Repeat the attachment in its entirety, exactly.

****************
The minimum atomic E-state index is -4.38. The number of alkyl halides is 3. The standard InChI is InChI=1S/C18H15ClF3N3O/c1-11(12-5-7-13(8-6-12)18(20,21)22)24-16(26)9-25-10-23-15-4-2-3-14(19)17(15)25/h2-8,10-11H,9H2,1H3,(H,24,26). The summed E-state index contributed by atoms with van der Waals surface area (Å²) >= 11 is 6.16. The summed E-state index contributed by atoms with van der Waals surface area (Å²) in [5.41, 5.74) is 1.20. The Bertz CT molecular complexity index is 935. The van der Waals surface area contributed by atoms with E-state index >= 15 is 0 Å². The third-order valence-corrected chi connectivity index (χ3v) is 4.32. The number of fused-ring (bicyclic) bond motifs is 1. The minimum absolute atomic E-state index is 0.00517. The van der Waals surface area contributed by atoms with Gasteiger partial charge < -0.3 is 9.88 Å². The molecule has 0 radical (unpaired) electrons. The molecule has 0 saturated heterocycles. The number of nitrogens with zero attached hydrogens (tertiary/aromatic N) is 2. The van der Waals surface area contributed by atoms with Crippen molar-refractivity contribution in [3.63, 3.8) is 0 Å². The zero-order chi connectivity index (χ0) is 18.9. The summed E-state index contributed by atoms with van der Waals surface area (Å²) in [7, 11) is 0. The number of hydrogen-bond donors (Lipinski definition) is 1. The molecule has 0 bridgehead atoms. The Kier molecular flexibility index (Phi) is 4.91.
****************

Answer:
The minimum atomic E-state index is -4.38. The number of alkyl halides is 3. The standard InChI is InChI=1S/C18H15ClF3N3O/c1-11(12-5-7-13(8-6-12)18(20,21)22)24-16(26)9-25-10-23-15-4-2-3-14(19)17(15)25/h2-8,10-11H,9H2,1H3,(H,24,26). The summed E-state index contributed by atoms with van der Waals surface area (Å²) >= 11 is 6.16. The summed E-state index contributed by atoms with van der Waals surface area (Å²) in [5.41, 5.74) is 1.20. The Bertz CT molecular complexity index is 935. The van der Waals surface area contributed by atoms with E-state index >= 15 is 0 Å². The third-order valence-corrected chi connectivity index (χ3v) is 4.32. The number of fused-ring (bicyclic) bond motifs is 1. The minimum absolute atomic E-state index is 0.00517. The van der Waals surface area contributed by atoms with Gasteiger partial charge < -0.3 is 9.88 Å². The molecule has 0 radical (unpaired) electrons. The molecule has 0 saturated heterocycles. The number of nitrogens with zero attached hydrogens (tertiary/aromatic N) is 2. The van der Waals surface area contributed by atoms with Crippen molar-refractivity contribution in [3.63, 3.8) is 0 Å². The zero-order chi connectivity index (χ0) is 18.9. The summed E-state index contributed by atoms with van der Waals surface area (Å²) in [7, 11) is 0. The number of hydrogen-bond donors (Lipinski definition) is 1. The molecule has 0 bridgehead atoms. The Kier molecular flexibility index (Phi) is 4.91.